Celiac Disease and Gluten-Free Diet Support
- Questions? Join our forum: Nearly 1 MILLION POSTS, and over 62,000 MEMBERS!
Follow / Share
|Get Email Alerts|
- Safe Gluten-Free Food List (Safe Ingredients)
- Unsafe Gluten-Free Food List (Unsafe Ingredients)
- Gluten-Free Alcoholic Beverages
- Celiac Disease Symptoms
- The Gluten-Free Diet 101 - A Beginner's Guide to Going Gluten-Free
- Interpretation of Celiac Disease Blood Test Results
- Is Buckwheat Flour Really Gluten-Free?
Is Buckwheat Flour Really Gluten-Free?
Celiac.com 10/18/2013 - Buckwheat, sometimes referred to as kasha, is often billed as a “tasty alternative to wheat.” That’s all well and good, but is it really gluten-free, and generally considered safe to eat for those who suffer from celiac disease or a gluten sensitivity?
Whether or not buckwheat is tasty is a matter of opinion. However, with so much conflicting information available today, it can be hard to tell what’s gluten-free and what isn’t. Here’s the skinny on buckwheat.
Good news! With its non-wheat status, buckwheat is safely gluten-free. Buckwheat and wheat are, come to find out, actually from completely different botanical families. Derived from the seeds of a flowering plant, buckwheat is not considered a grain or a cereal (though it may be called a pseudo-cereal—don’t let that scare you).
Buckwheat, in all of its gluten-free glory, is actually closely related to rhubarb. In addition, it is an excellent source of fiber and nutrients. In particular, buckwheat groats (the small, triangular seeds), when cooked, offer 17 grams of dietary fiber or 68% of the daily requirement for a 2,000 calorie per day diet, as well as 22 grams of protein.
Nutritionally beneficial and sometimes used in treating symptoms of type 2 diabetes and high blood pressure, buckwheat contains rutin. Rutin, a glycoside, has been known to strengthen capillary walls and improve circulation.
Like many grains, buckwheat can sometimes be cross-contaminated with wheat during processing, transportation or if it is used as a rotational crop with wheat, so it is important to find non-cross contaminated source of buckwheat—make sure the one you use is certified gluten-free.
Buckwheat groats make a healthy side dish. Also, if you grind the small seeds of the buckwheat plant, you can make buckwheat flour for use in noodles, crepes, and many other gluten-free products. Using buckwheat flour in your cooking will give a strong nut taste to your dishes. You can also contribute raw buckwheat groats to recipes for cookies, cakes, granola, crackers, or any other gluten-free, bread-like item.
If you’re feeling more creative, buckwheat makes a good binding agent, and becomes very gelatinous when soaked. If you soak, rinse, and then re-dry the groats you can produce a sort of buckwheat chip that is crunchy and can act as a nice side dish.
When toasted, buckwheat becomes kasha. You can pick out kasha—vs. raw buckwheat—by the color; it’s a darker reddish-brown. In addition, kasha has a strong toasted-nut scent. Conversely, raw buckwheat groats are typically light brown or green and have no aroma.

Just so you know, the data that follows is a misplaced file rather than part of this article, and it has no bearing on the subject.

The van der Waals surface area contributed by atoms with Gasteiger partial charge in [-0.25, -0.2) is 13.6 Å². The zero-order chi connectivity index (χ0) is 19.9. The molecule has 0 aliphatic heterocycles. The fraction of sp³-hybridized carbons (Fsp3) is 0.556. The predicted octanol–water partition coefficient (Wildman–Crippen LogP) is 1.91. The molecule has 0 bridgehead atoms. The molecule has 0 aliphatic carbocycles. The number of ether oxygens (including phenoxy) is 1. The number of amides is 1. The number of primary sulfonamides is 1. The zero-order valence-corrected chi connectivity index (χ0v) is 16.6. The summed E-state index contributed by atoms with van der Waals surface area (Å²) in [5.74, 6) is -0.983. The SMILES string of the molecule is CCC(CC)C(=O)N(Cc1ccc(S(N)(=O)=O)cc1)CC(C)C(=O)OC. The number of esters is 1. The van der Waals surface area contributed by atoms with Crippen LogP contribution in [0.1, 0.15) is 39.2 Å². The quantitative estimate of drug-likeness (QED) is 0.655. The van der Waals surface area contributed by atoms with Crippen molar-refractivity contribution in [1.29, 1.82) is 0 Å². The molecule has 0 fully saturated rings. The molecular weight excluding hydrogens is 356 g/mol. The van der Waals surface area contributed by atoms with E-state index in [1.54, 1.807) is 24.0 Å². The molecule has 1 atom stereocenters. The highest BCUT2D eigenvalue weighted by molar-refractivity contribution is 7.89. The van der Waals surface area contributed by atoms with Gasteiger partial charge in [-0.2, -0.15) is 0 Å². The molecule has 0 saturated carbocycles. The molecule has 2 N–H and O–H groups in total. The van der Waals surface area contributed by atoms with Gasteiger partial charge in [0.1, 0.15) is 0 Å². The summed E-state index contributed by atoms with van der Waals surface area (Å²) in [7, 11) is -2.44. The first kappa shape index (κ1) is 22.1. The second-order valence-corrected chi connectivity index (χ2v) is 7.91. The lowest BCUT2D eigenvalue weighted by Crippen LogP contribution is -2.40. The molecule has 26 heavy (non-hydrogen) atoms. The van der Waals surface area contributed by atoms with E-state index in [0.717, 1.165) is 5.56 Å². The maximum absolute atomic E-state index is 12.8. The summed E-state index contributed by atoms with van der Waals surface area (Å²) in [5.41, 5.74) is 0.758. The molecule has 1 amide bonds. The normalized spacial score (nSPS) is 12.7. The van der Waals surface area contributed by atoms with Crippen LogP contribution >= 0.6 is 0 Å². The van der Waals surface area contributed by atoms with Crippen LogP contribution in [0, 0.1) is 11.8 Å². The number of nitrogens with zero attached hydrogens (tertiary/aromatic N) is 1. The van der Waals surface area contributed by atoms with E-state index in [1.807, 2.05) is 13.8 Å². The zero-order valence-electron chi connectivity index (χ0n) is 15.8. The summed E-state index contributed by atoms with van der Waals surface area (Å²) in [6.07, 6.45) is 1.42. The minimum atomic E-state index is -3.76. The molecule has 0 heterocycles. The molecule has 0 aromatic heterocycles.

So, there you have it. You can use buckwheat and kasha safely as a nutritional, gluten-free alternative to wheat, or to create fun and tasty side dishes with buckwheat groats.
If you’re looking to stock your pantry with all kinds of gluten-free wheat alternatives for your side dishes or even your main dishes, you can safely go for buckwheat in addition to cornmeal, millet, amaranth, cornstarch, garbanzo beans, arrowroot, quinoa or brown rice. Eating a gluten-free diet doesn’t mean you have to rely on the same old wheat alternative for every dish!
Celiac.com welcomes your comments below (registration is NOT required).
Millet is an Untapped Gluten-Free Resource
Despite the fact that millet is more nutritious than wheat, as well as other gluten-free grains, modern science lacks the processing technologies to manufacture it on a large scale.... [READ MORE]
Sprouted Gluten-Containing Grains, by Donald D. Kasarda, Former Research Chemist for the United States Department of Agriculture
The following was written by
Donald D.... [READ MORE]
Gluten-Free Grains in Relation to Celiac Disease - by Donald D. Kasarda, Former Research Chemist for the United States Department of Agriculture
Preface: The following information was supplied originally
in 1991 in the form of a letter to Phyllis Brogden, Chairperson
of the Greater Philadelphia Celiac Sprue Support Group, by Donald
D.... [READ MORE]
Chris Bekermeier is Vice President, Sales & Marketing, for PacMoore, one of the leading commercial food packaging companies processing dry ingredients for the food and pharmaceutical industries. Headquartered in Hammond, Indiana, Pacmore's capabilities include blending, spray drying, re-packaging, sifting, and consumer packaging. His company's site is at: http://www.pacmoore.com/packagingView all articles by Chris Bekermeier
In Celiac.com's Forum Now:
Celiac.com Celiac Disease & Gluten-Free Diet Forum - All Activity